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Zakka cell phone case becomes “hands free”

 

Today, we're adding a quilted neck strap to our zakka cell phone case. That's right, we're going hands free.
Today, we’re adding a quilted neck strap to our zakka cell phone case. That’s right, we’re going hands free.

 

 

Zakka cell phone case becomes “hands free”

Yesterday on QUILTsocial, we created a sweet and stylish cell phone case that ticks all the zakka style boxes. Made of natural cotton/linen fabric, and designed to tote around an essential piece of life, our pretty practical case goes hands-free today. I found two old fashioned stocking (garter) clips in my extensive vintage button collection. I decided to use them as a means of attaching the strap to the case. You can substitute small D-rings or craft rings.

You will need

 

Collect your pretty scraps and cut them into 2" wide strips of varying lengths.
Collect your pretty scraps and cut them into 2″ wide strips of varying lengths.

 

 

Once the scraps are cut into 2" wide strips, press them well with steam to ensure they are wrinkle free.
Once the scraps are cut into 2″ wide strips, press them well with steam to ensure they are wrinkle free.

 

 

  • Use a rotary cutter to cut the scraps evenly.
  • Sew them together with a 1/4″ seam.
  • Press the seams open.
Spray baste the batting to the center of the pieced patchwork, using an applique sheet to protect the table surface.
Spray baste the batting to the center of the pieced patchwork, using an applique sheet to protect the table surface.

 

 

Fold raw edges to the center. The adhesive on the batting will help keep the edges even against the batting.
Fold raw edges to the center. The adhesive on the batting will help keep the edges even against the batting.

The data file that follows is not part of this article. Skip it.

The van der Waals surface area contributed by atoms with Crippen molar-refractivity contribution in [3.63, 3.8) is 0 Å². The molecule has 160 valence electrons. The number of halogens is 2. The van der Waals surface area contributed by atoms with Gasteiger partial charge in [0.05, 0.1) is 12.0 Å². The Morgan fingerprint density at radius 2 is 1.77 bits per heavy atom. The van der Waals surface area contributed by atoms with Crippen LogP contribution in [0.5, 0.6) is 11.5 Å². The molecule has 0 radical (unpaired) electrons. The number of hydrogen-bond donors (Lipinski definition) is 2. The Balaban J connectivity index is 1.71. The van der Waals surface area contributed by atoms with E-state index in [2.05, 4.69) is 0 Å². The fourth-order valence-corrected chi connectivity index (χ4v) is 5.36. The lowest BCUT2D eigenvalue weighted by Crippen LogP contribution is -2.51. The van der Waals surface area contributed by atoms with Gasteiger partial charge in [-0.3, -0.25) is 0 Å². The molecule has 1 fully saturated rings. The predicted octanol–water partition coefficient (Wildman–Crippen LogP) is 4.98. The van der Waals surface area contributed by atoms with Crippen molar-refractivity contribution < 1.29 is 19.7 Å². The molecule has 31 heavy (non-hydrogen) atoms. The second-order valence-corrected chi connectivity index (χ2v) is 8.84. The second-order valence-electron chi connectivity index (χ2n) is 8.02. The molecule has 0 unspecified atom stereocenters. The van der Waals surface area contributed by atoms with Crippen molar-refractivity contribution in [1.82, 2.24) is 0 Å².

• Fold the patchwork strap in half lengthwise and press to create a center crease.
  • Open the strap, place it on the applique sheet and spray it lightly with 505 reposition fabric adhesive.
  • Press the batting strip along the center crease. Lightly spray the batting.
  • Fold the raw edges of the strap along the batting as in the photo.
Clever Clips will keep the patchwork strap together in preparation for the top stitching of both edges.
Clever Clips will keep the patchwork strap together in preparation for the top stitching of both edges.

 

 

  • Fold the strap in half again, and use Clever Clips to anchor the resulting strap.
  • Top stitch 1/8″ away from each edge.
  • Remove the Clever Clips as you sew.
Thread the strap through the garter clip (or d-ring). Fold under the raw edge and slip stitch it close to the clip. Repeat for the other side of the strap.
Thread the strap through the garter clip (or d-ring). Fold under the raw edge and slip stitch it close to the clip. Repeat for the other side of the strap.

 

 

Sew a small wooden button to the strap for some extra zakka style. Use Sew Smooth thread conditioner and Gutermann quilting thread for a strong finish.
Sew a small wooden button to the strap for some extra zakka style. Use Sew Smooth thread conditioner and Gutermann quilting thread for a strong finish.

 

 

  • Add a small wooden button to right side of the strap/clip combination, in the center of the strap.
  • Hand stitch the clip to the side of the cell phone case, sinking the stitches as closely as possible into the side seam.

Now, slip your phone into its stylish new zakka case, pop in your headphones, and enjoy handmade, hands-free communication.

Come back tomorrow for our final lesson in zakka sewing. We’re going to wrap up the zakka week with some cute and practical ways to keep all those cords that tether us to technology tidy and organized. Until then, enjoy how your zakka cell phone case becomes “hands free” so you can sew and talk at the same time!

 

Look, Ma, no hands needed to cart around your cell phone!
Look, Ma, no hands needed to cart around your cell phone!

 

 

Nancy Devine is a self-confessed craft-crazed blogger. She is a regular contributor to A Needle Pulling Thread Magazine, one of the administrators for The Craft Café, a Facebook page devoted to the international sharing of the creative life, and a curator of an impressive collection of fabrics, notions and seam rippers. In her spare time, she wrangles dust bunnies and writes a blog called Nancy Dee Needleworks. Understandably, her house is a mess.

1 Comment

  1. Sharon Roberts

    Very easy , perfect for the beginner.

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